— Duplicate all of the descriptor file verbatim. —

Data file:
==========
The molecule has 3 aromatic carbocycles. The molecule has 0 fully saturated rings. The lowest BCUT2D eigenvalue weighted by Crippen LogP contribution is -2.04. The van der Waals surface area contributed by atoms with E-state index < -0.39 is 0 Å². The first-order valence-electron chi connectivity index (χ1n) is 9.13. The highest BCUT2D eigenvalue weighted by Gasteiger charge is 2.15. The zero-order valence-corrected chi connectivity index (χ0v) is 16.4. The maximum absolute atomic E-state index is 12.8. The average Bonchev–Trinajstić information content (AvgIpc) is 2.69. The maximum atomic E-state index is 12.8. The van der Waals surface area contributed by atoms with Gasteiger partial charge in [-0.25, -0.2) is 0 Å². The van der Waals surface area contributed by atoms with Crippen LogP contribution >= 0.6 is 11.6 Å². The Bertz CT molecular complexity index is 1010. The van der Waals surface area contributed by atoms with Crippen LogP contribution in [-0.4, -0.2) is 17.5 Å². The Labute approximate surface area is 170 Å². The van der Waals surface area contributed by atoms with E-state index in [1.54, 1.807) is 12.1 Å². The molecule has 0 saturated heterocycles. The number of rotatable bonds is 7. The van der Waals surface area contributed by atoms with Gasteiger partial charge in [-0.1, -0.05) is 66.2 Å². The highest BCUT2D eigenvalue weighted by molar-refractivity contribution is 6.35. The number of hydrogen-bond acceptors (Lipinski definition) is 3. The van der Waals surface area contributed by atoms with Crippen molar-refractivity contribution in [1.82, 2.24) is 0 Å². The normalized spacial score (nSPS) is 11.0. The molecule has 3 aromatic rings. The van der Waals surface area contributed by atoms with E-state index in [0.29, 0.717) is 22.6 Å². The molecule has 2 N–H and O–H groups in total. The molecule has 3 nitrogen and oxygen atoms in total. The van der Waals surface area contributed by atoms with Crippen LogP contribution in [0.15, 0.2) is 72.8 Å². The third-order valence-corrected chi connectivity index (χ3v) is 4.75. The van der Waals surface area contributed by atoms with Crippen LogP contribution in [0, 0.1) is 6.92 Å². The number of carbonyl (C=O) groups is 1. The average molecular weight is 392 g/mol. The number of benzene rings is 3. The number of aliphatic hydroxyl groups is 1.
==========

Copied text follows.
The molecule has 3 aromatic carbocycles. The molecule has 0 fully saturated rings. The lowest BCUT2D eigenvalue weighted by Crippen LogP contribution is -2.04. The van der Waals surface area contributed by atoms with E-state index < -0.39 is 0 Å². The first-order valence-electron chi connectivity index (χ1n) is 9.13. The highest BCUT2D eigenvalue weighted by Gasteiger charge is 2.15. The zero-order valence-corrected chi connectivity index (χ0v) is 16.4. The maximum absolute atomic E-state index is 12.8. The average Bonchev–Trinajstić information content (AvgIpc) is 2.69. The maximum atomic E-state index is 12.8. The van der Waals surface area contributed by atoms with Gasteiger partial charge in [-0.25, -0.2) is 0 Å². The van der Waals surface area contributed by atoms with Crippen LogP contribution >= 0.6 is 11.6 Å². The Bertz CT molecular complexity index is 1010. The van der Waals surface area contributed by atoms with Crippen LogP contribution in [-0.4, -0.2) is 17.5 Å². The Labute approximate surface area is 170 Å². The van der Waals surface area contributed by atoms with E-state index in [1.54, 1.807) is 12.1 Å². The molecule has 0 saturated heterocycles. The number of rotatable bonds is 7. The van der Waals surface area contributed by atoms with Gasteiger partial charge in [-0.1, -0.05) is 66.2 Å². The highest BCUT2D eigenvalue weighted by molar-refractivity contribution is 6.35. The number of hydrogen-bond acceptors (Lipinski definition) is 3. The van der Waals surface area contributed by atoms with Crippen molar-refractivity contribution in [1.82, 2.24) is 0 Å². The normalized spacial score (nSPS) is 11.0. The molecule has 3 aromatic rings. The van der Waals surface area contributed by atoms with E-state index in [0.29, 0.717) is 22.6 Å². The molecule has 2 N–H and O–H groups in total. The molecule has 3 nitrogen and oxygen atoms in total. The van der Waals surface area contributed by atoms with Crippen LogP contribution in [0.15, 0.2) is 72.8 Å². The third-order valence-corrected chi connectivity index (χ3v) is 4.75. The van der Waals surface area contributed by atoms with Crippen LogP contribution in [0, 0.1) is 6.92 Å². The number of carbonyl (C=O) groups is 1. The average molecular weight is 392 g/mol. The number of benzene rings is 3. The number of aliphatic hydroxyl groups is 1.